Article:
After a long bike ride, it’s natural that your mind shifts into beer mode—time to relax! In anticipation of that post-workout appetite, Lake Tahoe’s tourism bureau has commissioned an interactive map to help steer you from the trails to the nearest watering holes.
It’s called the Ale Trail, and it’s essentially a beer-drinking outdoorsman’s dream itinerary planner: Pick an activity—hiking, road and mountain biking, and paddling are all included—choose a trail, and the Ale Trail Map will ensure there’s a frosty pint somewhere near the finish.
“We’re very passionate about our outdoors recreation up here, and the people that come here really want to get outside. We thought, how can we marry these two things?” says Andy Chapman, the President and CEO of Incline Village and Crystal Bay’s convention and tourism bureau. Inspiration for the Ale Trail map came from seeing other towns tour-ize their craft beer enterprises.
“It’s not the North Tahoe drunkard trail. It’s about having fun on the trail and ending with a beer.”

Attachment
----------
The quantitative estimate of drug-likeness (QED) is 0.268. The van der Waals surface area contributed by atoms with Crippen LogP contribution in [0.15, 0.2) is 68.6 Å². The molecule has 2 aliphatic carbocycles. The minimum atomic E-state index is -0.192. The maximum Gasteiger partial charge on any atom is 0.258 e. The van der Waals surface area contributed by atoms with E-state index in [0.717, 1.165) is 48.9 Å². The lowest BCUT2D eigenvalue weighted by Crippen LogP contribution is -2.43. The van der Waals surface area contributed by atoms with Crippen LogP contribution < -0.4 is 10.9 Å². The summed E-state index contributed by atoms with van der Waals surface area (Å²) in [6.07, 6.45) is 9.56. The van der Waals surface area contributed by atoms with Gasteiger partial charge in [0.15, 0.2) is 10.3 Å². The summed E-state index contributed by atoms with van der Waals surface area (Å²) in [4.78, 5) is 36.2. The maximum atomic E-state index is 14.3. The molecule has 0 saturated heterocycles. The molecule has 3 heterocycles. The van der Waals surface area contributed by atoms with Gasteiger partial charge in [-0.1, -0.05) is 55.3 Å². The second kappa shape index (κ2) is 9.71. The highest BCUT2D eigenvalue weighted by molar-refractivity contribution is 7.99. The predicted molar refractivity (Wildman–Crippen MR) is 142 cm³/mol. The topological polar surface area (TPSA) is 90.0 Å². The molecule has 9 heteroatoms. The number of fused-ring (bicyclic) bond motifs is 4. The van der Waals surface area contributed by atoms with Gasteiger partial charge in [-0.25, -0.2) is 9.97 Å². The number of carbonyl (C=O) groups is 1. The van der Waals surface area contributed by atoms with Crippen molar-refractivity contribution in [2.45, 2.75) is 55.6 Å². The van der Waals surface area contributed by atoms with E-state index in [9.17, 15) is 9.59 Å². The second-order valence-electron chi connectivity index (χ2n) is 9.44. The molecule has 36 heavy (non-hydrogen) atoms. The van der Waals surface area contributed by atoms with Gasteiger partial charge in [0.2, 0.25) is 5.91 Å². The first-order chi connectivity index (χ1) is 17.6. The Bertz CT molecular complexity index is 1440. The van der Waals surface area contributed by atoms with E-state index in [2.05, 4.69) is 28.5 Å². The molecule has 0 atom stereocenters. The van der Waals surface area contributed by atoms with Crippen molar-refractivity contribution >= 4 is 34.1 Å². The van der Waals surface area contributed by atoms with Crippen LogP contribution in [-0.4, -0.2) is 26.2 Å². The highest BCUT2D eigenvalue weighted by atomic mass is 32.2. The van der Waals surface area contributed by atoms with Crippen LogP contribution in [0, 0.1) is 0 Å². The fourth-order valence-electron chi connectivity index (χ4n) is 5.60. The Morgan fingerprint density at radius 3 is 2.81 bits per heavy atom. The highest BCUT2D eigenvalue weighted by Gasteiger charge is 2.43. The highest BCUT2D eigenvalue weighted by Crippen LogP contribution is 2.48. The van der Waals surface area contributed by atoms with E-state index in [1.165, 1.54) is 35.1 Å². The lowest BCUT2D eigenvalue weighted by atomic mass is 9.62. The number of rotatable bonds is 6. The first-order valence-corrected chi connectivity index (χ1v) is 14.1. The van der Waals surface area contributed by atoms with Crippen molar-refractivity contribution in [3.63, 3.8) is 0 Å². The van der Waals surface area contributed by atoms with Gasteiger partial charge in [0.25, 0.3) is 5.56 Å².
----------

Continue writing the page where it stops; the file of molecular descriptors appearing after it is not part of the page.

To be clear, no new trails in North Lake Tahoe were blazed during the creation of the Ale Trail; it’s simply an organization of trails that abut great bars, breweries, alehouses, and taverns. The map does, however, highlight some of Tahoe’s lesser-known trails. “A lot of visitors know about the Tahoe Rim Trail but maybe they don’t know about the Fire Lookout, which has a big reward for a relatively short hike,” says Ryan Eller, owner of Mellow Fellow, a taprooms listed on the map. He adds, “There’s a lot of ‘locals-only’ type trails and things.”
With 40 rotating craft taps, Mellow Fellow is a prime example of how Tahoe’s beer scene has changed in the past decade. Even just a handful of years ago, the craft breweries and bars in Truckee and Incline Village were sparse. Those that did exist earned only mediocre reviews. Today, places like Alibi Ale Works, which serves consistently good microbrews, are proving that Tahoe wants to be taken seriously as a beer drinker’s destination.
Chapman says that the first iteration of the Ale Trail focused on summer sports. However, he hopes to have a winter version done before ski season hits. “It won’t just be like après ski spots, since we already have something along those lines,” he says. “It will focus on backcountry and cross-country and snowshoeing—maybe even snow biking, which is catching on.”
If you check out the map, you’ll notice that most routes suggest an outdoor activity and then a single bar as a destination. Chapman says this was done on purpose. “It’s not the North Tahoe drunkard trail. It’s not so much, ‘How am I going to make it to all of these bars in one day?’ It’s about having fun on the trail and ending with a beer.”
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